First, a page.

All exporters of scrap commodities to Indonesia will now be subjected to new regulations set by the government. A report released by the Institute of Scrap Recycling Industries (ISRI), in Washington, stated that the regulation is still crafted in the Indonesian language. Nonetheless, ISRI’s contacts have been issued with the regulation’s initial analysis that outlines “a policy that is so restrictive as to potentially halt trade.”
The process that began in September with a meeting among ISRI staff and ISRI’s Paper Stock Industries (PSI) together with Indonesian government representatives and U.S. Embassy officials has resulted in new rules that will “tighten” Indonesia’s scrap commodities importation process.
Since time memorial, Indonesia has been an export destination for tones of scrap commodities. According to ISRI’s recent report, between January and September this year alone, the United States has exported approximately 1.1 million metric tons of scrap commodities with a street value of about $276.6 million to Indonesia.
A section of ISRI’s associates have shared the following in regards to the new scrap commodities import regulations:
- the exporter must be listed on documentation so that the exporter can occasionally be verified, and the exporter can only send from its own country;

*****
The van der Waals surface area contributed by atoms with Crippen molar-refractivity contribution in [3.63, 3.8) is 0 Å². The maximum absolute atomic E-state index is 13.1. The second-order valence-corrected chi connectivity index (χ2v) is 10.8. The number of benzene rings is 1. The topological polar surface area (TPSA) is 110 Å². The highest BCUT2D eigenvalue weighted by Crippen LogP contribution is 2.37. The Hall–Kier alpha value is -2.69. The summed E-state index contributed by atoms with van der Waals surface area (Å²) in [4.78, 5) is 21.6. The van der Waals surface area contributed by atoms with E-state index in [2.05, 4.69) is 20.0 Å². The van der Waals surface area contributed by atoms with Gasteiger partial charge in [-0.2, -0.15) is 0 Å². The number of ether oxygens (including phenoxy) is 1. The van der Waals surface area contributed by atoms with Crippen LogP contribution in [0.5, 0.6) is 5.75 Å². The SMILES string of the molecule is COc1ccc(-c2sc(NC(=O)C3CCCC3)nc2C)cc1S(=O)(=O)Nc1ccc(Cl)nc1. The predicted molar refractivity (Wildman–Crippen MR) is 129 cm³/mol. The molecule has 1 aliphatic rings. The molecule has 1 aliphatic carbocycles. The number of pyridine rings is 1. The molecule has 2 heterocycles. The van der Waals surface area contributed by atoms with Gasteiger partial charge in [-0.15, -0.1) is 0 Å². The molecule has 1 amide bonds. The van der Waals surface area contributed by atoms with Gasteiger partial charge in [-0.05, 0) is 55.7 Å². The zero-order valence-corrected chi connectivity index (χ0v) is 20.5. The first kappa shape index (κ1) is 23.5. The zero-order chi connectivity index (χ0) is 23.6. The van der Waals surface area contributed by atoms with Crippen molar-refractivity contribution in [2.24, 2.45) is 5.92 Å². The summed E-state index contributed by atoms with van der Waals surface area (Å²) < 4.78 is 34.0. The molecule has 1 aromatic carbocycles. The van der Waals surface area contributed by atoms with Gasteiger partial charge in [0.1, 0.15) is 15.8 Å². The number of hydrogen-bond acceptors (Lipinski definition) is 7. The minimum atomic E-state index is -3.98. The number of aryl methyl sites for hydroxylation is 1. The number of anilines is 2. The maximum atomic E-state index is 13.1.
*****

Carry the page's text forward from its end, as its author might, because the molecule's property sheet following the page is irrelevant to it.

- only direct shipments of materials will be allowed, defined as direct from the United States to Indonesia (i.e., no transshipment via Singapore would be allowed);
- the government may be considering prohibiting shipments from brokers and traders so that material could only be exported from processors; and
- the impurity threshold may remain at 0%.
During the September meeting between stakeholders, the Indonesian government expressed its intention to move its impurities threshold to 2% then to 0.5% in 2021. But this new regulation appears to go against what the Indonesian government told ISRI and other stakeholders during their last meeting.
“We are concerned that it will dramatically restrict trade because of who’s allowed to be part of the transaction, how the transaction is allowed to be conducted and what’s allowed in containers,” assistant vice president of international affairs at ISRI Adina Renee Adler said adding, “we’re also concerned that despite opportunities to discuss these issues with the government, the final outcome was made without public consultation and without advanced notice or time to transition or prepare for its implementation.”
Already, the regulations which all countries exporting scrap commodities to the country would be subjected to, appear to have been implemented.